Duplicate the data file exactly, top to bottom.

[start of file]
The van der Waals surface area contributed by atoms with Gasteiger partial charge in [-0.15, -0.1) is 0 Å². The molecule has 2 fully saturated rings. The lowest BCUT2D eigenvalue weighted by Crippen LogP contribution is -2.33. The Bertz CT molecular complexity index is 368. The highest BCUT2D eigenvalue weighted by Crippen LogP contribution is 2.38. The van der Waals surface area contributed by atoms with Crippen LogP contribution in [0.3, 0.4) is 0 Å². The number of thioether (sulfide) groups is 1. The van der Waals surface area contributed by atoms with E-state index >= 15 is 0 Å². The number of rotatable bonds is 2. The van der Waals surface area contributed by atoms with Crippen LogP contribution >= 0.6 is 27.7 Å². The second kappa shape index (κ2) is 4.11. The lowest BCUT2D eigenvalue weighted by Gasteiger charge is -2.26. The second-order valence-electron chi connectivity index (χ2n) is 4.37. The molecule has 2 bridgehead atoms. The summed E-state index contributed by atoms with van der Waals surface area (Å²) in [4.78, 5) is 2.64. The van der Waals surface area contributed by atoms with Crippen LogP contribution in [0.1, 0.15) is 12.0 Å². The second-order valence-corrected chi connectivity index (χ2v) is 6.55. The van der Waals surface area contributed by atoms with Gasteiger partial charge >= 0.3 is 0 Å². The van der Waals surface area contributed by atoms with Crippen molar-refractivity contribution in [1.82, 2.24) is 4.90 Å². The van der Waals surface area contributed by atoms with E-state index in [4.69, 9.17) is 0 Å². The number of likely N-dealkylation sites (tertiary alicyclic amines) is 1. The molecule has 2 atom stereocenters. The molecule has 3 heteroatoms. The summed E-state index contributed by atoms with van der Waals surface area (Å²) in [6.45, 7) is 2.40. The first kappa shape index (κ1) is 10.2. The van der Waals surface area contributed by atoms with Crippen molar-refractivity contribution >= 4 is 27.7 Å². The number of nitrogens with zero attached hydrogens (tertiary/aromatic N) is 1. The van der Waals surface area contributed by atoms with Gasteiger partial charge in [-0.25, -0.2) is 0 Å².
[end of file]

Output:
The van der Waals surface area contributed by atoms with Gasteiger partial charge in [-0.15, -0.1) is 0 Å². The molecule has 2 fully saturated rings. The lowest BCUT2D eigenvalue weighted by Crippen LogP contribution is -2.33. The Bertz CT molecular complexity index is 368. The highest BCUT2D eigenvalue weighted by Crippen LogP contribution is 2.38. The van der Waals surface area contributed by atoms with Crippen LogP contribution in [0.3, 0.4) is 0 Å². The number of thioether (sulfide) groups is 1. The van der Waals surface area contributed by atoms with E-state index >= 15 is 0 Å². The number of rotatable bonds is 2. The van der Waals surface area contributed by atoms with Crippen LogP contribution >= 0.6 is 27.7 Å². The second kappa shape index (κ2) is 4.11. The lowest BCUT2D eigenvalue weighted by Gasteiger charge is -2.26. The second-order valence-electron chi connectivity index (χ2n) is 4.37. The molecule has 2 bridgehead atoms. The summed E-state index contributed by atoms with van der Waals surface area (Å²) in [4.78, 5) is 2.64. The van der Waals surface area contributed by atoms with Crippen LogP contribution in [0.1, 0.15) is 12.0 Å². The second-order valence-corrected chi connectivity index (χ2v) is 6.55. The van der Waals surface area contributed by atoms with Gasteiger partial charge >= 0.3 is 0 Å². The van der Waals surface area contributed by atoms with Crippen molar-refractivity contribution in [1.82, 2.24) is 4.90 Å². The van der Waals surface area contributed by atoms with E-state index in [4.69, 9.17) is 0 Å². The number of likely N-dealkylation sites (tertiary alicyclic amines) is 1. The molecule has 2 atom stereocenters. The molecule has 3 heteroatoms. The summed E-state index contributed by atoms with van der Waals surface area (Å²) in [6.45, 7) is 2.40. The first kappa shape index (κ1) is 10.2. The van der Waals surface area contributed by atoms with Crippen molar-refractivity contribution >= 4 is 27.7 Å². The number of nitrogens with zero attached hydrogens (tertiary/aromatic N) is 1. The van der Waals surface area contributed by atoms with Gasteiger partial charge in [-0.25, -0.2) is 0 Å².